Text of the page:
With that, I close saying this: learn your own opinion by looking for your own sources... Otherwise, all you should think in your right mind is that I'm just Mr. Snake Oil...

[EDIT] I just had a realization: with the current CPU usage state-of-mind changing from speed to multiplicity, there's gonna be a good deal of work available for folks with ideas for modular, object-oriented programming languages that are designed for multiple cores... If my not-even-a-hunch,-it's-so-out-there idea is correct, C++ may yet see the end of its heyday, and be replaced by a language that will be even more powerful, efficient, and (if there is a God...) easier to use (and cheaper too, if you're still listening...)! That's my rant, but hey, if the waters are not disturbed with the occasional rock being thrown in, they get stagnant and yucky... why else is Intel so popular right now - they're throwing boulders in at regular intervals! My 2 cents, with another 2 added in for good measure.
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Postby cadaveca » Thu Nov 02, 2006 8:00 pm

Will QX6700 run on INtel XBX1?
- Intel E6600 @ 3.33ghz -AIR - Crucial Ballistix Tracer PC6400 @ 5-5-5-15 555.5mhz - X1900CF, X1900XTX 774/774 - Ageia PhysX P1 -
AMD X2 4400+ @ 2.64ghz Stock AIR-Cooled - Mushkin XP4000 REDLINE 2GB X1800XL
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Postby dicecca112 » Thu Nov 02, 2006 8:03 pm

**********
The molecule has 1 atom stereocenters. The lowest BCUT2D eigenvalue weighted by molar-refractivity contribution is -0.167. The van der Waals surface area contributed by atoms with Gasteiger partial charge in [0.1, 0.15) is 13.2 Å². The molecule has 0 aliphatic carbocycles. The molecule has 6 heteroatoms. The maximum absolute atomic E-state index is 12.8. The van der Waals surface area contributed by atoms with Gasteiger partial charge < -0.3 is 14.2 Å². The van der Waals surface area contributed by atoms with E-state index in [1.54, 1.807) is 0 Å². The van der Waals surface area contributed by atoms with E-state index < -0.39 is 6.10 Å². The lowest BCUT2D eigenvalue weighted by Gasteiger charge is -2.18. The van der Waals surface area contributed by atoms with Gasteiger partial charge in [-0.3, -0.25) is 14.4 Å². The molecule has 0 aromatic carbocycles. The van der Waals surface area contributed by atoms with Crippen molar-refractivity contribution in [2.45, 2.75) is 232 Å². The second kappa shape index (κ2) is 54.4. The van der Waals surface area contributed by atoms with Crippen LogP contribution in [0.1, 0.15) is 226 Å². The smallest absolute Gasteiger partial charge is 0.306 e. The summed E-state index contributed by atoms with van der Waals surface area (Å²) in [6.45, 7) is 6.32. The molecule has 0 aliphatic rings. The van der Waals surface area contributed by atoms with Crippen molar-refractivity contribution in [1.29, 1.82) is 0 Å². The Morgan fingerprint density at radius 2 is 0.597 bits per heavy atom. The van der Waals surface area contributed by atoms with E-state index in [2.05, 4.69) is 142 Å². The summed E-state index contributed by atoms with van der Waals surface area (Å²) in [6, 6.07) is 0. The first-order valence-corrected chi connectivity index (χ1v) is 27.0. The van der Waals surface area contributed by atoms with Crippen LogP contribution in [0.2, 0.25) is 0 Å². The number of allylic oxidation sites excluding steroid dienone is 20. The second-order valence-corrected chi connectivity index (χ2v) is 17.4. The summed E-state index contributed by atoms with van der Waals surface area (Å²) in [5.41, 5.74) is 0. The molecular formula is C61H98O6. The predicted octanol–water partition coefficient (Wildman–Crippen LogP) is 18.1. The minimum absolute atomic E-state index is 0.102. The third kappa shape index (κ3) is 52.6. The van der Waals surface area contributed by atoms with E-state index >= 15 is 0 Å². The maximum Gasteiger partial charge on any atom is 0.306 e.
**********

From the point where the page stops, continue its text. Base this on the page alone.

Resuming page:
I believe so but don't quote me on that. I didn't think there was a new VRM revision need for this
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Postby cadaveca » Thu Nov 02, 2006 8:06 pm

Above shows the Bad Axe 1 beside the Bad Axe 2, at the area between CPU socket and the NorthBridge. You see a lot more traces running from the Bad Axe 2 to the Northbridge than on the Bad Axe 1, especially from the LGA Land rows of A1 to 10. Initially, I had thought that this was an enhancement (signal perhaps) move to optimize the board for running Kentsfield. After asking around, it seems that it is in fact a change in PCB layer sequence. The 4 data group running from the Processor to the Chipset is arranged across the 6 layer PCB of the motherboards differently on the BX2 as compared to the BX1. This is the main enhancement made for Kentsfield. We have learnt that most of the motherboards based on the i975x chipset is based on the data group trace layer sequence similar to the BX1, while the new ones coming out should be based on the BX2 sequence. We have heard faintly about one - based on the i975x chipset - soon to debut from Gigabyte, featuring this optimization for Quad Core Processors. I don't pretend to understand why this arrangement would enhance operation of the Kentsfield Processor, but I have seen the difference myself when it comes to FSB overclocking.



http://sg.vr-zone.com/?i=4130


And looking at other stuff out there, XBX2 seems to give different cpuid's than say, P5WDH, so it makes me wonder if it's jsut a FSB tweak, along with the added audio, sata and ram tweaks.
- Intel E6600 @ 3.33ghz -AIR - Crucial Ballistix Tracer PC6400 @ 5-5-5-15 555.5mhz - X1900CF, X1900XTX 774/774 - Ageia PhysX P1 -
AMD X2 4400+ @ 2.64ghz Stock AIR-Cooled - Mushkin XP4000 REDLINE 2GB X1800XL